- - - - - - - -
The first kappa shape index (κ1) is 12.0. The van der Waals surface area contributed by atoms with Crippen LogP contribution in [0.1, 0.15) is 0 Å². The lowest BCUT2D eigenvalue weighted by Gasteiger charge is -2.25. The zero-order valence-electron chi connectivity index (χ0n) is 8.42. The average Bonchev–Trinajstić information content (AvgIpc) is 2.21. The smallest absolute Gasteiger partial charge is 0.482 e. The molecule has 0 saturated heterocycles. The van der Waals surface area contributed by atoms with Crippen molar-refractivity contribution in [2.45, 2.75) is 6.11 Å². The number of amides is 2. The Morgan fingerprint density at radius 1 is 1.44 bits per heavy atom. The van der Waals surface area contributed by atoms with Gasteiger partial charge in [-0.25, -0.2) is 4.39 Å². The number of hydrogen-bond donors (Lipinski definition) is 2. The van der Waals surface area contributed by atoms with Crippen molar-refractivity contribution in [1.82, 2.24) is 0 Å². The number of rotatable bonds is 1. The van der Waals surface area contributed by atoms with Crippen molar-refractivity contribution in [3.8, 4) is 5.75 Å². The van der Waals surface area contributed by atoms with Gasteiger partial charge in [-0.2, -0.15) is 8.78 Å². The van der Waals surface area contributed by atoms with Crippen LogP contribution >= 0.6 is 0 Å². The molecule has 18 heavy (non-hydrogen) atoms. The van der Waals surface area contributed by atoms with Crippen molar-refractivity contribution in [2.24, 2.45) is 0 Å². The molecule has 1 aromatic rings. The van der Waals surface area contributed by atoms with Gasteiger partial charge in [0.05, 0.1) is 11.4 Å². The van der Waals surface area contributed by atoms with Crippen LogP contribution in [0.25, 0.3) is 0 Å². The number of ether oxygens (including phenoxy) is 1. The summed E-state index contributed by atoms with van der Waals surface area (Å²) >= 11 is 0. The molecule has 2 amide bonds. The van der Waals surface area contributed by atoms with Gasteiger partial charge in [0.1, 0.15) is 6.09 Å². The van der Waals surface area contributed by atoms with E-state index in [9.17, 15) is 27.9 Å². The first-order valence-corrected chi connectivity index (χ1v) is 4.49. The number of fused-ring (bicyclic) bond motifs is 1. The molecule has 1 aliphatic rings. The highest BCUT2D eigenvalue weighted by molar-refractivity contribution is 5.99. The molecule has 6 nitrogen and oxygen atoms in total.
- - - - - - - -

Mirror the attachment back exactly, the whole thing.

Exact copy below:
The first kappa shape index (κ1) is 12.0. The van der Waals surface area contributed by atoms with Crippen LogP contribution in [0.1, 0.15) is 0 Å². The lowest BCUT2D eigenvalue weighted by Gasteiger charge is -2.25. The zero-order valence-electron chi connectivity index (χ0n) is 8.42. The average Bonchev–Trinajstić information content (AvgIpc) is 2.21. The smallest absolute Gasteiger partial charge is 0.482 e. The molecule has 0 saturated heterocycles. The van der Waals surface area contributed by atoms with Crippen molar-refractivity contribution in [2.45, 2.75) is 6.11 Å². The number of amides is 2. The Morgan fingerprint density at radius 1 is 1.44 bits per heavy atom. The van der Waals surface area contributed by atoms with Gasteiger partial charge in [-0.25, -0.2) is 4.39 Å². The number of hydrogen-bond donors (Lipinski definition) is 2. The van der Waals surface area contributed by atoms with Crippen molar-refractivity contribution in [1.82, 2.24) is 0 Å². The number of rotatable bonds is 1. The van der Waals surface area contributed by atoms with Crippen molar-refractivity contribution in [3.8, 4) is 5.75 Å². The van der Waals surface area contributed by atoms with Gasteiger partial charge in [-0.2, -0.15) is 8.78 Å². The van der Waals surface area contributed by atoms with Crippen LogP contribution >= 0.6 is 0 Å². The molecule has 18 heavy (non-hydrogen) atoms. The van der Waals surface area contributed by atoms with Crippen molar-refractivity contribution in [2.24, 2.45) is 0 Å². The molecule has 1 aromatic rings. The van der Waals surface area contributed by atoms with Gasteiger partial charge in [0.05, 0.1) is 11.4 Å². The van der Waals surface area contributed by atoms with Crippen LogP contribution in [0.25, 0.3) is 0 Å². The number of ether oxygens (including phenoxy) is 1. The summed E-state index contributed by atoms with van der Waals surface area (Å²) >= 11 is 0. The molecule has 2 amide bonds. The van der Waals surface area contributed by atoms with Gasteiger partial charge in [0.1, 0.15) is 6.09 Å². The van der Waals surface area contributed by atoms with E-state index in [9.17, 15) is 27.9 Å². The first-order valence-corrected chi connectivity index (χ1v) is 4.49. The number of fused-ring (bicyclic) bond motifs is 1. The molecule has 1 aliphatic rings. The highest BCUT2D eigenvalue weighted by molar-refractivity contribution is 5.99. The molecule has 6 nitrogen and oxygen atoms in total.